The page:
Luis Ramirez, Voice of America
It is being called the most critical NATO summit since the end of the Cold War.
U.S. President Barack Obama began two days of crucial meetings in Warsaw Friday with Brexit at the top of his agenda and concerns of what the departure of NATO's other heavy-hitter, Britain, from the EU will mean for the security alliance.
The United States has “strong and enduring interest” in a united Europe and everyone has an interest in “minimizing disruptions” as the EU and Britain “forge a new relationship,” Obama said Friday after meeting with EU leaders at the start of the NATO summit.
The U.S. leader sought to offer reassurances to European leaders as anxiety grows on the continent over the future of European integration after Brexit.
“I am absolutely confident that the UK and European Union will work in a pragmatic fashion to ensure that the transition is orderly and smooth,” Obama said. “We cannot lose sight of the achievement” that European integration has made, he said, noting that no EU member has ever raised arms against another. Obama said those are “achievements that have to be preserved.”
Highlighting U.S. concern over Britain’s decision to leave the EU, Obama’s meeting with European Council President Donald Tusk and the European Council’s Jean-Claude Juncker was his first after arriving in Warsaw Friday.
But on the official agenda it was Russia and what U.S. officials describe as its more assertive, more aggressive actions on NATO’s eastern flank that is dominating the two-day discussions.
As Russia, NATO’s most militarily capable neighbor, continues to arm and show no sign of ending its involvement in Ukraine, U.S. officials see a growing potential threat to NATO countries that were once part of the Soviet empire.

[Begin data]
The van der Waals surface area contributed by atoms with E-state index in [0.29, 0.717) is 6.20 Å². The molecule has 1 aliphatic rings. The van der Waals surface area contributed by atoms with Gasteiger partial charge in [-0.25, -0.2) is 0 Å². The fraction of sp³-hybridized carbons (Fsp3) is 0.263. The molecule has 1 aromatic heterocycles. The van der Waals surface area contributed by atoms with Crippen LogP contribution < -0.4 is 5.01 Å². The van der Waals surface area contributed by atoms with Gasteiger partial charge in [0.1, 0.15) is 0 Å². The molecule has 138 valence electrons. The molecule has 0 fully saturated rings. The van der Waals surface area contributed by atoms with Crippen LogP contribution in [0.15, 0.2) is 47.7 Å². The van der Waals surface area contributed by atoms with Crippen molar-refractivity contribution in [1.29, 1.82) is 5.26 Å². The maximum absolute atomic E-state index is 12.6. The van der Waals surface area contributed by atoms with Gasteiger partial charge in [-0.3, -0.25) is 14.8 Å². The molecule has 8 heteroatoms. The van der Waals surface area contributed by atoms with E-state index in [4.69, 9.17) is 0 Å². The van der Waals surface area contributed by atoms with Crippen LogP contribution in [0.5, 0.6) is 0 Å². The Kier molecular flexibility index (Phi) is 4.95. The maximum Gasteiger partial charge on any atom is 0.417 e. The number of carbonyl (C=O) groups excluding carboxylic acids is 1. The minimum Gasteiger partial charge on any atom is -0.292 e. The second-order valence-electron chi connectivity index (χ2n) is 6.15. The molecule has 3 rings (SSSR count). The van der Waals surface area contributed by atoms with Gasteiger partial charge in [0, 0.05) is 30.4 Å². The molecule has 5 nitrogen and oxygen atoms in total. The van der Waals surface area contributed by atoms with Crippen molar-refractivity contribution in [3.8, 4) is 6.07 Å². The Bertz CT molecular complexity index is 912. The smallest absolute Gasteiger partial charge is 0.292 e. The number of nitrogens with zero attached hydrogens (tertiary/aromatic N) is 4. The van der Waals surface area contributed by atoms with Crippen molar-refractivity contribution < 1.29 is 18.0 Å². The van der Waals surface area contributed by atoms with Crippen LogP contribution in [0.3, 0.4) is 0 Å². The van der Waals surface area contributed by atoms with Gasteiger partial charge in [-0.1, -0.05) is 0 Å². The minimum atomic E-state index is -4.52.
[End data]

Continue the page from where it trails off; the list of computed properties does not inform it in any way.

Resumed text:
Washington sees this as a crucial time to forge a cohesive response that for the first time in a quarter century will focus not on reassurance, but on deterrence.
“From NATO’s perspective, this summit comes at a real demarcation point, or an inflection point, in the now almost 70-year history of the Alliance,” said Doug Lute, the U.S. ambassador to NATO.
For the first time in NATO’s history, it has a 13,000 troop high-readiness force, currently based in Spain – President Obama’s next stop.
At the summit, leaders are adding what Lute describes as a “modest” force of four NATO battalions in the former Soviet republics of Estonia, Latvia, and Lithuania, and in Poland. The U.S. has announced it will lead one of those battalions.
President Obama began the day Friday addressing domestic concerns: the killings of five police officers by snipers in Dallas. The U.S. leader called a "vicious, calculated and despicable attack on law enforcement" and said "We are horrified."